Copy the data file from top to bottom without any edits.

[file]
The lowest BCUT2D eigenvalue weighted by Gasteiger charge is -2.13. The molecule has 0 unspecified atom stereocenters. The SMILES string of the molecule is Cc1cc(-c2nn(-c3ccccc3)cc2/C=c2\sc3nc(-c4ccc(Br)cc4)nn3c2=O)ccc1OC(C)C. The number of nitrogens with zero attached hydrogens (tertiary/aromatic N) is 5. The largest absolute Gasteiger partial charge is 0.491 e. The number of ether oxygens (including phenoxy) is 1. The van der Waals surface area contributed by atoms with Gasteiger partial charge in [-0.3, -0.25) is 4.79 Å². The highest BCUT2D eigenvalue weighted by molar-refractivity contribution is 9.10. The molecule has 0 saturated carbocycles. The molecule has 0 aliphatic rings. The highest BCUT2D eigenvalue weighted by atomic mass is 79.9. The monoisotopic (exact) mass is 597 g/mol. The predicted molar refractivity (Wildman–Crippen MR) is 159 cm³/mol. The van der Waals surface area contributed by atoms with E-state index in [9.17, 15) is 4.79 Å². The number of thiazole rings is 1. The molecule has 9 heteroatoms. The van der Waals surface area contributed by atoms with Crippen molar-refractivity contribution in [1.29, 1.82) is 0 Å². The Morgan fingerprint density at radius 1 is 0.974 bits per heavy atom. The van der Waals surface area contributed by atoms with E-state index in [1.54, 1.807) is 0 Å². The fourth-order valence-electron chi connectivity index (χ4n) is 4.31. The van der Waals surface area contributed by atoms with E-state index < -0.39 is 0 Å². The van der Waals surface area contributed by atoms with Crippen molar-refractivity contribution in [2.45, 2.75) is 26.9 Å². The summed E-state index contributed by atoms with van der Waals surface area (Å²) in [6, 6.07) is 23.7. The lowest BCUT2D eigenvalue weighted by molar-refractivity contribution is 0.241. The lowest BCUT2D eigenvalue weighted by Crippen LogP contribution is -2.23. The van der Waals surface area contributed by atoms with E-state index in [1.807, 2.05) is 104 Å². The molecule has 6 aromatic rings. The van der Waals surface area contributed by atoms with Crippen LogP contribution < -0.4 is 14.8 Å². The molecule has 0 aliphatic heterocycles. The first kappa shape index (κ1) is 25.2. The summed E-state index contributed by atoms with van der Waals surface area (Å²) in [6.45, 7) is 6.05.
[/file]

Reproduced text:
The lowest BCUT2D eigenvalue weighted by Gasteiger charge is -2.13. The molecule has 0 unspecified atom stereocenters. The SMILES string of the molecule is Cc1cc(-c2nn(-c3ccccc3)cc2/C=c2\sc3nc(-c4ccc(Br)cc4)nn3c2=O)ccc1OC(C)C. The number of nitrogens with zero attached hydrogens (tertiary/aromatic N) is 5. The largest absolute Gasteiger partial charge is 0.491 e. The number of ether oxygens (including phenoxy) is 1. The van der Waals surface area contributed by atoms with Gasteiger partial charge in [-0.3, -0.25) is 4.79 Å². The highest BCUT2D eigenvalue weighted by molar-refractivity contribution is 9.10. The molecule has 0 saturated carbocycles. The molecule has 0 aliphatic rings. The highest BCUT2D eigenvalue weighted by atomic mass is 79.9. The monoisotopic (exact) mass is 597 g/mol. The predicted molar refractivity (Wildman–Crippen MR) is 159 cm³/mol. The van der Waals surface area contributed by atoms with E-state index in [9.17, 15) is 4.79 Å². The number of thiazole rings is 1. The molecule has 9 heteroatoms. The van der Waals surface area contributed by atoms with Crippen molar-refractivity contribution in [1.29, 1.82) is 0 Å². The Morgan fingerprint density at radius 1 is 0.974 bits per heavy atom. The van der Waals surface area contributed by atoms with E-state index in [1.54, 1.807) is 0 Å². The fourth-order valence-electron chi connectivity index (χ4n) is 4.31. The van der Waals surface area contributed by atoms with E-state index < -0.39 is 0 Å². The van der Waals surface area contributed by atoms with Crippen molar-refractivity contribution in [2.45, 2.75) is 26.9 Å². The summed E-state index contributed by atoms with van der Waals surface area (Å²) in [6, 6.07) is 23.7. The lowest BCUT2D eigenvalue weighted by molar-refractivity contribution is 0.241. The lowest BCUT2D eigenvalue weighted by Crippen LogP contribution is -2.23. The van der Waals surface area contributed by atoms with E-state index in [1.807, 2.05) is 104 Å². The molecule has 6 aromatic rings. The van der Waals surface area contributed by atoms with Crippen LogP contribution < -0.4 is 14.8 Å². The molecule has 0 aliphatic heterocycles. The first kappa shape index (κ1) is 25.2. The summed E-state index contributed by atoms with van der Waals surface area (Å²) in [6.45, 7) is 6.05.